It was on the train from London to Inverness that I first started humming the famous ballad Danny Boy.
Mm m m mmmm, m mmmm, m mmmm m mm-m-mmmmm
The hum became a strum by the time I was driving from Inverness to Hopeman, the small fishing village where I lived for a year in 1975, which I had not visited since.
Driving along the main highway, carving through the wide gold fields of late summer, I began to raise my voice with the standard . . . Oh Danny Boy, the pipes the pipes are callin’ . . .
I ken, I ken, Danny Boy is widely credited with being an Irish song – others say otherwise, that it is Scottish and the confusion results from it being sung to an Irish tune.
What I do know is that it was written by an Englishman, and driving north for a homecoming that had been brewing for 37 years . . . from glen to glen and down the mountainside it was a Scottish song for me.
Hopeman. I was 16. 1975 was a year of intense friendship and living laughter.
The summer’s gone . . .
As I found my old friends, at first one by one and then a tidal flow, there was a name they all spoke first: Danny Main, a missing son from a village that hugs its sons and daughters close.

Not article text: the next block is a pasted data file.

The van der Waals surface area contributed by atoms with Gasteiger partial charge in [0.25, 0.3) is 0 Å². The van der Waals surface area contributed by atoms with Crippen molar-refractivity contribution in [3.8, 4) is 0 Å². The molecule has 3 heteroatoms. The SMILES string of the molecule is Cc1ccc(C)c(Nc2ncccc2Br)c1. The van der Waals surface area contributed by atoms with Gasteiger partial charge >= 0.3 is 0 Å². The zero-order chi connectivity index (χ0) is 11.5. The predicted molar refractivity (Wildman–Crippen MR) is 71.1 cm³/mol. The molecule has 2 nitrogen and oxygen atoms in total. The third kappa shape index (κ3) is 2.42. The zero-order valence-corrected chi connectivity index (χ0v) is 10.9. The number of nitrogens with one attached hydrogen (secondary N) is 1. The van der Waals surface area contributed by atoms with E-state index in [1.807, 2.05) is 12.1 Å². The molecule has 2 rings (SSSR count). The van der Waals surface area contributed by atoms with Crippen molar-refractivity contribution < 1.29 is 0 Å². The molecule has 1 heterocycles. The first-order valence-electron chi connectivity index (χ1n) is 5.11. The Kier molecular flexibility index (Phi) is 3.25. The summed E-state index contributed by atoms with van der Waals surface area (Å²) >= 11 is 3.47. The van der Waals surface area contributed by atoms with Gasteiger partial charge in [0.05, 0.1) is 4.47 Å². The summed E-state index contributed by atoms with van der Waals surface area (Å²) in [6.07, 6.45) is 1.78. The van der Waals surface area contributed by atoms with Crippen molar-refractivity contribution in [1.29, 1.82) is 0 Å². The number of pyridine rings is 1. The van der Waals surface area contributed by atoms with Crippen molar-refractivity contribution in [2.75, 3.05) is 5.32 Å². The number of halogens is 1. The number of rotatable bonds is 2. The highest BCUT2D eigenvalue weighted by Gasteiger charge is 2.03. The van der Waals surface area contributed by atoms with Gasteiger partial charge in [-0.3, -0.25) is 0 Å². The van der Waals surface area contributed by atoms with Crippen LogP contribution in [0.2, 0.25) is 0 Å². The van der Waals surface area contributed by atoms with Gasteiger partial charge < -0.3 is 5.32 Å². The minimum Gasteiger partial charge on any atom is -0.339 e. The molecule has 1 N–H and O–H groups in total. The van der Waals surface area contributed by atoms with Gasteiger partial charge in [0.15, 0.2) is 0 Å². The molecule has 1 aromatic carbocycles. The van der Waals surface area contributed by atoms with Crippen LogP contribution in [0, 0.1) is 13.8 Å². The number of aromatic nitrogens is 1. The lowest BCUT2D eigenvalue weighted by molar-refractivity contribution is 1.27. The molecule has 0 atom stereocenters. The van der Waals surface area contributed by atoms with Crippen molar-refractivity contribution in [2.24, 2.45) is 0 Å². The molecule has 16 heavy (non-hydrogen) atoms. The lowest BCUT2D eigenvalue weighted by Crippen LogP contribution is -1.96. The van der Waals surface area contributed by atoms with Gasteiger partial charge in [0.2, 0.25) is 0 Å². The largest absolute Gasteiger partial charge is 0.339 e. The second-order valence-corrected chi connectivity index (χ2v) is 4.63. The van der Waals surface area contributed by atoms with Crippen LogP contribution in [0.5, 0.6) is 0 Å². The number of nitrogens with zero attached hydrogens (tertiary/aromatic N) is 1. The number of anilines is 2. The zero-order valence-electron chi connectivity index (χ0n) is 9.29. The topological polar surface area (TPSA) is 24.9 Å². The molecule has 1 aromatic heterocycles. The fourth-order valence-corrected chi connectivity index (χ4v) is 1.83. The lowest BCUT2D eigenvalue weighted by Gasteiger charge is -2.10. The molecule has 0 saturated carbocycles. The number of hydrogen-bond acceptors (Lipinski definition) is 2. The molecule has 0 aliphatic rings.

With urgency in their voice and tears in their eyes they would say in turn:
Do ye mind Danny Main . . .
Danny’s gone from us . . .
Danny’s nae longer here . . .
Oh Danny boy, the pipes, the pipes are calling . . .
Danny Main was older than the rest of us running wild on the streets of the village.
He must’ve been 18 at the time, tall and dark haired and beautiful, a fisherman’s son born for the sea.
From glen to glen and down the mountainside . . .
We all loved Danny.
He was kind.
He had patient, smiling eyes.
He had time for a word with all of us.
Come ye back when summer’s in the meadow . . .
Aye, I mind Danny Main.
And 10 years after his passing from the village, Danny is here still.
In sunshine and in shadow . . .
He is here on the eternal currents: wind and sea, hearts and minds, friends and family.
Oh Danny boy, oh Danny boy we love you so.